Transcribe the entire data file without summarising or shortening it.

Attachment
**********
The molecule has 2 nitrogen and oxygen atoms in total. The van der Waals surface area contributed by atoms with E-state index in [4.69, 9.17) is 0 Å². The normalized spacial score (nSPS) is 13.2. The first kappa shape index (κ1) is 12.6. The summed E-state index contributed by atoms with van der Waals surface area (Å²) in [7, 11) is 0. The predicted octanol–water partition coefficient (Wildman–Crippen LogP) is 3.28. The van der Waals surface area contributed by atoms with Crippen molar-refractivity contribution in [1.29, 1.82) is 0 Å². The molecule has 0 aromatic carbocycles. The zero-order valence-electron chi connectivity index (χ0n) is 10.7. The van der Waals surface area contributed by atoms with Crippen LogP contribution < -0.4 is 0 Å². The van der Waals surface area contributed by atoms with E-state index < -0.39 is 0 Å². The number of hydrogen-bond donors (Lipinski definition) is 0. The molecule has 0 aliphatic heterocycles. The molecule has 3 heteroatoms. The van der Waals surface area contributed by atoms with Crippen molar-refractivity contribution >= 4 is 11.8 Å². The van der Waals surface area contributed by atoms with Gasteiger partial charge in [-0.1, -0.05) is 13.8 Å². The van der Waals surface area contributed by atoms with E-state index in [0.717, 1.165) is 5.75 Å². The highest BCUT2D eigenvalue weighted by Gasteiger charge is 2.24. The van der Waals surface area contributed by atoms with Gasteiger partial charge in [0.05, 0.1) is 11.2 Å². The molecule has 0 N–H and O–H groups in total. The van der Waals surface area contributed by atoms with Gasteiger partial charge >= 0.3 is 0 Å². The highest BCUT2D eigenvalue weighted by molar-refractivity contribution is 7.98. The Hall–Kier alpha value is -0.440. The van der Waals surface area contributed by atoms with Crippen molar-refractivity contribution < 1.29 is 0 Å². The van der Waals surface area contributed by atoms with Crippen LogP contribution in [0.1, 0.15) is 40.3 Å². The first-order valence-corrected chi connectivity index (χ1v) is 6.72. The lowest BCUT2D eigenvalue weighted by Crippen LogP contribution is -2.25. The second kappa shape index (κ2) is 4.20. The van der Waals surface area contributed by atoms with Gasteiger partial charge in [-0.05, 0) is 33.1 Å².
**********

The molecule has 2 nitrogen and oxygen atoms in total. The van der Waals surface area contributed by atoms with E-state index in [4.69, 9.17) is 0 Å². The normalized spacial score (nSPS) is 13.2. The first kappa shape index (κ1) is 12.6. The summed E-state index contributed by atoms with van der Waals surface area (Å²) in [7, 11) is 0. The predicted octanol–water partition coefficient (Wildman–Crippen LogP) is 3.28. The van der Waals surface area contributed by atoms with Crippen molar-refractivity contribution in [1.29, 1.82) is 0 Å². The molecule has 0 aromatic carbocycles. The zero-order valence-electron chi connectivity index (χ0n) is 10.7. The van der Waals surface area contributed by atoms with Crippen LogP contribution < -0.4 is 0 Å². The van der Waals surface area contributed by atoms with E-state index < -0.39 is 0 Å². The number of hydrogen-bond donors (Lipinski definition) is 0. The molecule has 0 aliphatic heterocycles. The molecule has 3 heteroatoms. The van der Waals surface area contributed by atoms with Crippen molar-refractivity contribution >= 4 is 11.8 Å². The van der Waals surface area contributed by atoms with Gasteiger partial charge in [-0.1, -0.05) is 13.8 Å². The van der Waals surface area contributed by atoms with E-state index in [0.717, 1.165) is 5.75 Å². The highest BCUT2D eigenvalue weighted by Gasteiger charge is 2.24. The van der Waals surface area contributed by atoms with Gasteiger partial charge in [0.05, 0.1) is 11.2 Å². The molecule has 0 N–H and O–H groups in total. The van der Waals surface area contributed by atoms with Gasteiger partial charge >= 0.3 is 0 Å². The highest BCUT2D eigenvalue weighted by molar-refractivity contribution is 7.98. The Hall–Kier alpha value is -0.440. The van der Waals surface area contributed by atoms with Crippen molar-refractivity contribution < 1.29 is 0 Å². The van der Waals surface area contributed by atoms with Crippen LogP contribution in [0.1, 0.15) is 40.3 Å². The first-order valence-corrected chi connectivity index (χ1v) is 6.72. The lowest BCUT2D eigenvalue weighted by Crippen LogP contribution is -2.25. The second kappa shape index (κ2) is 4.20. The van der Waals surface area contributed by atoms with Gasteiger partial charge in [-0.05, 0) is 33.1 Å².